Facezam Has Turned Out to be a Hoax

The Independant
So, it looks like I was had. Earlier this week I covered (and got pretty irate about) an upcoming app which claimed to let you find anyone's Facebook profile by taking their picture and doing a kind of reverse image search. I was far from the only person to be taken in by this hoax, and it turns out that the people behind it were trying to make the same point as all the critics.

Well, it might have been, or it might have been a marketing firm grasping for their 15 minutes. It was Mashable who managed to uncover the hoax. Following on from the leading story in the Telegraph, they tried to get in touch with Facezam's alleged CEO Jack Kenyon, but after they sent over a few basic legal queries, he vanished.

Not only that, but no Google searches could uncover any information about him, and the website and Twitter page for the company were both suspiciously sparse. Add to that the fact that Facebook said they'd never given any permissions of any kind to Facezam (something which I admittedly knew at the time of writing) and the picture starts to come together. Their domain name was even registered anonymously.

Eventually, Kenyon (or whatever his real name is) spilled the beans, revealing that they had planned to admit it was a hoax on the app's launch date (March 21st) but the reaction had been so disproportionately massive that they had put a rush on things. Facebook, and the wider world, can rest easy.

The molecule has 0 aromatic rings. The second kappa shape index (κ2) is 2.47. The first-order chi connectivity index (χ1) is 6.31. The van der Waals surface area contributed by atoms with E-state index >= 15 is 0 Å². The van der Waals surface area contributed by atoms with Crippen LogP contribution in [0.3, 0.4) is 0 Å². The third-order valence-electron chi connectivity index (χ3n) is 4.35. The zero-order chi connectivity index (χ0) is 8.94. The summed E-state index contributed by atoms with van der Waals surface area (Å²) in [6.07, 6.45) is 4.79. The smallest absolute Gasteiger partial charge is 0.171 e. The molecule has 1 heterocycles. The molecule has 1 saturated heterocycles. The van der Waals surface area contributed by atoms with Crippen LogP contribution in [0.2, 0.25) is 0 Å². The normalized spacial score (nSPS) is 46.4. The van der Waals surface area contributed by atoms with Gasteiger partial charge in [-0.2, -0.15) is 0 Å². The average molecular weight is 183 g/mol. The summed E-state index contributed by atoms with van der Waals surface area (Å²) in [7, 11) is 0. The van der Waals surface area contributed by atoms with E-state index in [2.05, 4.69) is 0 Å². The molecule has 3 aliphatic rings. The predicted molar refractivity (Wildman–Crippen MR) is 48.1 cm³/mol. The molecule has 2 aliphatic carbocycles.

Of course, this kind of thing does happen for real. Google ran into some difficulty with it when NameTag tried to turn Google Glass into a stalker's paradise, and another app called FindFace still exists, although that one uses image data from VKonkakte - Russia's largest national social network.

Nobody in their right mind would ever disagree that 'ending anonymity' is a good idea, and thanks to the Facezam prank now a lot more people are thinking it. More to the point, Facebook, Microsoft, Google and others have all been developing far more accurate facial recognition software, and the more that technology develops, the easier it will be to do exactly what Facezam claimed to be doing. It's yet another demonstration of the fact that we need to show tech developers what we do and do not want, rather than letting them decide for us.

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